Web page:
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Inside the Schrodinger's cat's box, the moment the radiation is detected by the counter, doesn't this mean the system already has a fixed eigenstate (a collapsed wave function, or is decoherent, whatever you like to call it)?

Regardless of the probability of the decay either happening or not, once it happens, the particle is emitted and at some point interacts with the "macroscopic scale" equipment. To me it looks similar to "why" the photons in the double slit experiment hit the screen; it's not because you are looking at the screen - it's because the screen is in that exact position. Even if you leave the room, and turn off the electricity from the outside, once you enter the screen will be full of dots.

Some of the "interpretations" on Wikipedia give answers like:

The experiment can be interpreted to mean that while the box is closed, the system simultaneously exists in a superposition of the states "decayed nucleus/dead cat" and "undecayed nucleus/living cat", and that only when the box is opened and an observation performed does the wave function collapse into one of the two states.

Obviously, these claims were made by some (presumingly) smart people, so it probably me who is not seeing the "big picture". But the whole idea of needing to open the box seems rather anthropocentric?

Tl;dr: isn't the Geiger counter in the basically the observer responsible for the collapse/decoherence? (and sorry if any of my terminology is imprecise)

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  • $\begingroup$ This question is only relevant for collapse theory, but is moot for quantum decoherence. Decoherence has no magical moment of macroscopic measurement. $\endgroup$ – kubanczyk Apr 7 '16 at 9:22
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    $\begingroup$ @kubanczyk: I thought they just renamed the magical moment to "decoherence time". $\endgroup$ – Lou Apr 7 '16 at 10:30
  • $\begingroup$ Sigh... lesswrong.com/lw/pp/decoherence $\endgroup$ – kubanczyk Apr 7 '16 at 10:53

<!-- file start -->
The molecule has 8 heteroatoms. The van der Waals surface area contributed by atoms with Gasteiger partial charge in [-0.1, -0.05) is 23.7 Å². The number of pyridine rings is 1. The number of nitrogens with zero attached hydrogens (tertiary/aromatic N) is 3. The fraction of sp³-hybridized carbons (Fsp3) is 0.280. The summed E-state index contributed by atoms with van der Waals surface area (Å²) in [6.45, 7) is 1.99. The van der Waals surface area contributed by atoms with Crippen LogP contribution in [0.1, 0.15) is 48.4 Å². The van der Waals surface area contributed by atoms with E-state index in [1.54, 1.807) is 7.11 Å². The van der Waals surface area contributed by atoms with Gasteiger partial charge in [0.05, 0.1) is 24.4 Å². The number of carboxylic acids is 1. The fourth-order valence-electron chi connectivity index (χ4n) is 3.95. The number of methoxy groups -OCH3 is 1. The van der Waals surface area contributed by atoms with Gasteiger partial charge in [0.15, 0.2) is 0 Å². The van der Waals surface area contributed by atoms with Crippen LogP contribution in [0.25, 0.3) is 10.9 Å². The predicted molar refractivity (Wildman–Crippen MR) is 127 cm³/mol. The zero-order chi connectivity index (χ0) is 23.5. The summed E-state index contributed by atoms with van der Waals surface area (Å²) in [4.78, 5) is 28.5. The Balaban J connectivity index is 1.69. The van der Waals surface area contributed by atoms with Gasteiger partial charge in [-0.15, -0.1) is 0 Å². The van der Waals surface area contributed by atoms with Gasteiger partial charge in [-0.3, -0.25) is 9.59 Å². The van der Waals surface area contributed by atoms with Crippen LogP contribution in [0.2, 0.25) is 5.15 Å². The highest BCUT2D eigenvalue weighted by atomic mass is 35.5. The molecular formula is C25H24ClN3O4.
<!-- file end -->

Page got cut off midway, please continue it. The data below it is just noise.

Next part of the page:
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    $\begingroup$ @kubanczyk: that's an interesting read, thanks, but 1) it isn't that helpful: there is no mention of a "decoherence time", even if to dispute such a notion. 2) Since the author of this article is (while not being a physicist at all) also a strong promoter of the MWI interpretation, his "interpretation" would then again be that a world gets split into multiple worlds, cat being alive and dead in each of them separately, but that's not what I asked. The question was basically, doesn't this happen before opening the box? $\endgroup$ – Lou Apr 7 '16 at 11:53
  • $\begingroup$ I see more precisely where you are: lesswrong.com/lw/pu/on_being_decoherent Of course Bell's Theorem says the cat definitely DOES NOT carry the information if he's dead or alive in the time span when box is closed, this is what puzzled people - this is true about either collapse or decoherence. Think and re-think Bell, without it you cannot really grasp the enormous difference between collapse and decoherence. [And how moronic the collapse is :)] $\endgroup$ – kubanczyk Apr 7 '16 at 14:43
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Inside the Schrodinger's cat's box, the moment the radiation is detected by the counter, doesn't this mean the system already has a fixed eigenstate (a collapsed wave function, or is decoherent, whatever you like to call it)?

At the end of your question, you give a list of things that might have happened to the system, and treat them as equivalent, but they are not equivalent. Decoherence is a well-understood process that suppresses interference between different versions of a system after the different versions have a differential effect on other systems.